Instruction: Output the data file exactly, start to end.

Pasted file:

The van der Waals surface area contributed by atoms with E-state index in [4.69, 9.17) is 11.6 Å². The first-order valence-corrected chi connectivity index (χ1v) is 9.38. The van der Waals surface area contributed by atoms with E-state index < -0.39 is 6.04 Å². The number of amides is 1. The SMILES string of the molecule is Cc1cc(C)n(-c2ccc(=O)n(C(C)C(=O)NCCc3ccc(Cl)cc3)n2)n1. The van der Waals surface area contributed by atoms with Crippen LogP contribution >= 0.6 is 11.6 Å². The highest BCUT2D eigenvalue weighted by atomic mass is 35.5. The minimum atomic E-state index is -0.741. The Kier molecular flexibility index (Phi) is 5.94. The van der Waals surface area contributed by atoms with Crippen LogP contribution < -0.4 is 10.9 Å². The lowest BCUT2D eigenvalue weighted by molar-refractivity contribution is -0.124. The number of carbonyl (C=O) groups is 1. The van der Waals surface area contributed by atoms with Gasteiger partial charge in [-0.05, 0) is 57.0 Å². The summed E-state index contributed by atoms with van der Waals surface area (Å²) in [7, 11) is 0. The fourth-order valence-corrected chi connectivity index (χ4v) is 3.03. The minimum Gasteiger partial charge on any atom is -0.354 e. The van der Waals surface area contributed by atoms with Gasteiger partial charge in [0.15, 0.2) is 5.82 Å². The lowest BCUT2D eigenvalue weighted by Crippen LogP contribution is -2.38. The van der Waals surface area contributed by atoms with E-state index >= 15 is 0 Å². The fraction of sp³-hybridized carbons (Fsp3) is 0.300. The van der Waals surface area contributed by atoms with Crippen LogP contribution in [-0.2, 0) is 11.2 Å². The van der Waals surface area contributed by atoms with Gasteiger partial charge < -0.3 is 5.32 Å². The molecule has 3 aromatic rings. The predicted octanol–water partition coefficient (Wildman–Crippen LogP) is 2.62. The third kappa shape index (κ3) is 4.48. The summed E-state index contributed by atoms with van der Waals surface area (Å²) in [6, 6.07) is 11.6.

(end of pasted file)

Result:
The van der Waals surface area contributed by atoms with E-state index in [4.69, 9.17) is 11.6 Å². The first-order valence-corrected chi connectivity index (χ1v) is 9.38. The van der Waals surface area contributed by atoms with E-state index < -0.39 is 6.04 Å². The number of amides is 1. The SMILES string of the molecule is Cc1cc(C)n(-c2ccc(=O)n(C(C)C(=O)NCCc3ccc(Cl)cc3)n2)n1. The van der Waals surface area contributed by atoms with Crippen LogP contribution >= 0.6 is 11.6 Å². The highest BCUT2D eigenvalue weighted by atomic mass is 35.5. The minimum atomic E-state index is -0.741. The Kier molecular flexibility index (Phi) is 5.94. The van der Waals surface area contributed by atoms with Crippen LogP contribution < -0.4 is 10.9 Å². The lowest BCUT2D eigenvalue weighted by molar-refractivity contribution is -0.124. The number of carbonyl (C=O) groups is 1. The van der Waals surface area contributed by atoms with Gasteiger partial charge in [-0.05, 0) is 57.0 Å². The summed E-state index contributed by atoms with van der Waals surface area (Å²) in [7, 11) is 0. The fourth-order valence-corrected chi connectivity index (χ4v) is 3.03. The minimum Gasteiger partial charge on any atom is -0.354 e. The van der Waals surface area contributed by atoms with Gasteiger partial charge in [0.15, 0.2) is 5.82 Å². The lowest BCUT2D eigenvalue weighted by Crippen LogP contribution is -2.38. The van der Waals surface area contributed by atoms with E-state index >= 15 is 0 Å². The fraction of sp³-hybridized carbons (Fsp3) is 0.300. The van der Waals surface area contributed by atoms with Crippen LogP contribution in [-0.2, 0) is 11.2 Å². The van der Waals surface area contributed by atoms with Gasteiger partial charge < -0.3 is 5.32 Å². The molecule has 3 aromatic rings. The predicted octanol–water partition coefficient (Wildman–Crippen LogP) is 2.62. The third kappa shape index (κ3) is 4.48. The summed E-state index contributed by atoms with van der Waals surface area (Å²) in [6, 6.07) is 11.6.